We had a good day in Worcester on Monday. I had had a new pair of trousers for Christmas, very clearly labelled, in four places, 38” waist. Tried them on and a nasty shock, they didn’t fit. I thought I’d eaten too much at Christmas but no, they were only 36”. So back to M & S for another pair.
We travelled by bus. There is an excellent service direct from Redditch at 9.40am operated by Dudley’s Coaches which takes you into the City Centre. Our first stop is always a coffee at Druckers, opposite Huntingdon Hall in the Crowngate Centre. Then to M & S and a very nice pair of trousers, Blue Harbour Luxury jeans and they fit very well.
Time then to split up, Ruth likes to browse the shops and I like to wander with my camera. These images are the result of my wanderings. I try to picture various buildings and details which are mentioned in the Pevsner guide so I can get more information when I get home. Worcester has some good 18th and 19th century buildings and it’s possible to spend many days seeking them all out if you wish to. These are a few bits and pieces to be going on with.
Fish Street runs off the west side of High Street at its south end. No 21 and the Farriers Arms pub are both 17th century. St Helen’s Church is a 15th century building with a 19th century exterior, the result of renovations and rebuilding by Preedy in 1863 and, more extensively, by Aston Webb in 1879/80. Closed as a church in the 1930’s, I think, and used as the County Record Office from 1957 to 2002. Now the Parish Centre for the City Centre Parish but I’ve never been able to find it open!
The former Police Station in Copenhagen Street, also just off the High Street. Built in 1862 for the City Of Worcester Force and used until 1941. The City of Worcester Force merged with three County Police forces to form West Mercia Police in 1967. The spire is all that remains of St Andrew’s Church, demolished in the late 1940’s. 155ft high and known locally as the “Glover’s Needle.”
Interesting artwork in brick and terracotta on the wall of Crowngate Shopping Centre, c1990. Opposite Huntingdon Hall.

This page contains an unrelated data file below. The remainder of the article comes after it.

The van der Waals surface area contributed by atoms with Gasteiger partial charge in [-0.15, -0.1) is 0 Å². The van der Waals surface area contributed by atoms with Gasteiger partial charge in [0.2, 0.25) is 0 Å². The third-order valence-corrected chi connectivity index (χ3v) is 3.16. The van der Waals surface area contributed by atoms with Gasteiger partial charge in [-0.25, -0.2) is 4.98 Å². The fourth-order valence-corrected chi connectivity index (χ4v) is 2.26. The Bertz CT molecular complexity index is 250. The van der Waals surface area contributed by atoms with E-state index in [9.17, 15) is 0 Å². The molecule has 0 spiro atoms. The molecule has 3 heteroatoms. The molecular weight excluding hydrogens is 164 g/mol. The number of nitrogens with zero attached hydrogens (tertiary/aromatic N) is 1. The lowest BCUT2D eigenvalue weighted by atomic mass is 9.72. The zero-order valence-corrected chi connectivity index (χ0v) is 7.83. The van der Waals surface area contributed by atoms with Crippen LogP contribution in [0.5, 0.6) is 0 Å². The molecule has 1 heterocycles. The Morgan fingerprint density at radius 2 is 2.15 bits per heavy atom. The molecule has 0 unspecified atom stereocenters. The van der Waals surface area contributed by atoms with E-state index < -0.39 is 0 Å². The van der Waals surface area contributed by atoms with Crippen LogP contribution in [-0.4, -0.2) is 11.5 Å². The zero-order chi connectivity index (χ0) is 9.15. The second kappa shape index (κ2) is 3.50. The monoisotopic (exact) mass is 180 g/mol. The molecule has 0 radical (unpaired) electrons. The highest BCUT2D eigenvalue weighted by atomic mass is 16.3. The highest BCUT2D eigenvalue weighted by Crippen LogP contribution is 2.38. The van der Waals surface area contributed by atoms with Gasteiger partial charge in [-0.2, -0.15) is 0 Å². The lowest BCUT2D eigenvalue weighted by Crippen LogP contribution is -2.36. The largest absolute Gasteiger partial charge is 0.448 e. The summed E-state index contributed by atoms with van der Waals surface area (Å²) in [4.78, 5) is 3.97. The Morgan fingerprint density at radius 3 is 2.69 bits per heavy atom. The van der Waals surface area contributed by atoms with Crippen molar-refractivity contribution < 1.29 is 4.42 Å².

St Swithins Street from the east end by St Swithuns Church. I don’t know why the difference in spelling! A fine sweep of Victorian buildings.
St Swithins Street from the west end at High Street. The pediment on the far end of the Nat West Bank bears the inscription “ Rebuilt Inglethorpe’s Trust 1890.” Richard Inglethorpe was a wealthy Worcester merchant who died childless in 1618. He left his fortune to found almshouses for six poor men, and one poor woman who had to look after them. You can read the whole story here. The newspaper story, from 2002, says the site is still owned by Worcester Municipal Charities who are presumably getting a nice income.
The Cross. Four fine buildings. The nearest is early 18th century. The next one along, built as a bank but now Costa Coffee, in Baroque style, early 20th century. Lloyds Bank next to it was built in 1861 as the head office of the Worcester City and County Bank. Pevsner calls it superb. Finally the former St Nicholas Church, now a Slug and Lettuce pub/restaurant. Built in the 1730’s and closed as a church in 1992. (One of 9 Worcester churches to close in the 20th century.)
We met up for a buffet lunch at a Chinese restaurant which was OK, and returned home by bus mid afternoon. A good day out. One more picture, some almond blossom right outside the cathedral. Lovely to see blossom in January.